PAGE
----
Class and Statutory News
MEPC 73 - 22 to 26 October 2018 major outcomes of the 73th session of the MEPC
Oct. 29 2018
MEPC 73 had on its agenda topics extensively discussed in the press the previous weeks. Particularly sensitive, they related to the carriage ban of fuel of more than 0,5% after the 1st of January 2020 and to the wish of the setting up of a period of phase-in for the entry into force on this date of news bunker composition standards.
This Committee had also for its consideration important matters related to BWM convention, EEDI phase 3, reduction of GHG emissions from ships, marine plastic litter from ships and electronic record books under MARPOL
MEPC 73 - 22 to 26 October 2018 major outcomes of the 73th session of the IMO MARINE ENVIRONMENT PROTECTION COMMITTEE
The seventy-third session of the Marine Environment Protection Committee (MEPC 73) was held from 22 to 26 October 2018.
MEPC 73 adopted the following resolutions :
MEPC 73 approved the following circulars :
MEPC 73 also approved :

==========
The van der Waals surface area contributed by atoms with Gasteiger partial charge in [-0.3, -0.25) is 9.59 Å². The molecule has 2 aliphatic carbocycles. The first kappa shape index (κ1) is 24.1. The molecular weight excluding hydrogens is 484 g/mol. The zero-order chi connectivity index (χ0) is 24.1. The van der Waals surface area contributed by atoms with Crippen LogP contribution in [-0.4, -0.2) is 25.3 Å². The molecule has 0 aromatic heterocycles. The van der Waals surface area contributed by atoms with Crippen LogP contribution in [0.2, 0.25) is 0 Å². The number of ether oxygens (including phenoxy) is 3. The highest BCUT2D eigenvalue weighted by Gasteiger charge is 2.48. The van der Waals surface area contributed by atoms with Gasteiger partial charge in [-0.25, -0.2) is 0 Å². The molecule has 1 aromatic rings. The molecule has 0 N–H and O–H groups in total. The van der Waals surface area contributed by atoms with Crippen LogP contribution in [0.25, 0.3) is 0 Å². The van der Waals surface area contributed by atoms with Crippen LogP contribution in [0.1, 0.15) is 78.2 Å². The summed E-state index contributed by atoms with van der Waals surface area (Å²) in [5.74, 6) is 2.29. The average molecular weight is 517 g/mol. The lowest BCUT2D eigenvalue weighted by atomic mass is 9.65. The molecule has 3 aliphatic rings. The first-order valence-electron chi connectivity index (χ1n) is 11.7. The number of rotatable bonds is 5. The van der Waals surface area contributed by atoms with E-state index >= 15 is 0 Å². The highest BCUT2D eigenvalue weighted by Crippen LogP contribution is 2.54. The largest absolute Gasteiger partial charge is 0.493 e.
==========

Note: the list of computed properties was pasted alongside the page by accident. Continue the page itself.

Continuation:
Item 2 - Decision of other bodies
Following the concurrent decision by MSC 99, MEPC 73 approved, subject to concurrent approval by FAL 43 and LEG 106, the amendments to the List of Certificates and documents required to be carried on board ships, 2017 (FAL.2/Circ.131-MEPC.1/Circ.873-MSC.1/Circ.1586-LEG.2/Circ.3), to be issued as a joint FAL, MSC, MEPC and LEG circular.
Item 3-Consideration and adoption of amendments to mandatory instruments
3.1. Draft amendments to MARPOL Annex VI
MEPC 73 has adopted Res.MEPC.305(73) – Amendments to MARPOL Annex VI (prohibition on the carriage of non-compliant fuel oil for combustion purposes for propulsion or operation on board a ship)
These amendments shall be deemed to have been accepted on 1 September 2019 and shall enter into force on 1 March 2020
Notwithstanding the assurance provided by the Chair that the carriage ban on non-compliant fuel oil is not applicable when an alternative arrangement approved under regulation 4.1 of MARPOL Annex VI is in use on board a ship, some delegates remained concerned that a plain reading of the text could invite an incorrect conclusion that the carriage of non-compliant fuel oil is prohibited in all circumstances.
Therefore, with a view to promoting consistent enforcement of regulation 14 of MARPOL Annex VI with regard to ships using alternative arrangements, MEPC 73 agreed to instruct PPR 6 to clarify this matter as part of its ongoing work in updating the 2009 Guidelines for port State control under the revised MARPOL Annex VI (Res. MEPC.181(59)).
Item 4 - Harmful aquatic organisms in ballast water
4.1 Experience-building phase
MEPC 71 had adopted resolution MEPC.290(71) on The experience-building phase associated with the BWM Convention and MEPC 72 had approved the Data gathering and analysis plan for the experience-building phase (BWM.2/Circ.67).